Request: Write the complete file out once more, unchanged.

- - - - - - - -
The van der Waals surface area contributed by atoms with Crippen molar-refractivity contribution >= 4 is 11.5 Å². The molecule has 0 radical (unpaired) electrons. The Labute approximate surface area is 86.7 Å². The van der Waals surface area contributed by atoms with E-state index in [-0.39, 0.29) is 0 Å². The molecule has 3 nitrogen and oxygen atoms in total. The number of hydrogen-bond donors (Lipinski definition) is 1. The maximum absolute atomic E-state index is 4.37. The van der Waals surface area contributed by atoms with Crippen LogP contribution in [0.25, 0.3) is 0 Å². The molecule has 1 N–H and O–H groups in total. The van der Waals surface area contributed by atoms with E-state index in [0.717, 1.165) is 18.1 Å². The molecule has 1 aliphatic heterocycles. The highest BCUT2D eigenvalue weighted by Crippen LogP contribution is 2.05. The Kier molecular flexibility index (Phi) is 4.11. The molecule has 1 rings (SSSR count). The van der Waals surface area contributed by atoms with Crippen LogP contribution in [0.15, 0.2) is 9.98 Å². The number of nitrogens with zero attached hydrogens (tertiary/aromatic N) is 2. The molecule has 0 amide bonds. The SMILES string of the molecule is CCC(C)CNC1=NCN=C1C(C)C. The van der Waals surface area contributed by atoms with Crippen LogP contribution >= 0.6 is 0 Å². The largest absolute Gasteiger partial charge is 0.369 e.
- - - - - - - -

The van der Waals surface area contributed by atoms with Crippen molar-refractivity contribution >= 4 is 11.5 Å². The molecule has 0 radical (unpaired) electrons. The Labute approximate surface area is 86.7 Å². The van der Waals surface area contributed by atoms with E-state index in [-0.39, 0.29) is 0 Å². The molecule has 3 nitrogen and oxygen atoms in total. The number of hydrogen-bond donors (Lipinski definition) is 1. The maximum absolute atomic E-state index is 4.37. The van der Waals surface area contributed by atoms with Crippen LogP contribution in [0.25, 0.3) is 0 Å². The molecule has 1 N–H and O–H groups in total. The van der Waals surface area contributed by atoms with E-state index in [0.717, 1.165) is 18.1 Å². The molecule has 1 aliphatic heterocycles. The highest BCUT2D eigenvalue weighted by Crippen LogP contribution is 2.05. The Kier molecular flexibility index (Phi) is 4.11. The molecule has 1 rings (SSSR count). The van der Waals surface area contributed by atoms with Crippen LogP contribution in [0.15, 0.2) is 9.98 Å². The number of nitrogens with zero attached hydrogens (tertiary/aromatic N) is 2. The molecule has 0 amide bonds. The SMILES string of the molecule is CCC(C)CNC1=NCN=C1C(C)C. The van der Waals surface area contributed by atoms with Crippen LogP contribution >= 0.6 is 0 Å². The largest absolute Gasteiger partial charge is 0.369 e.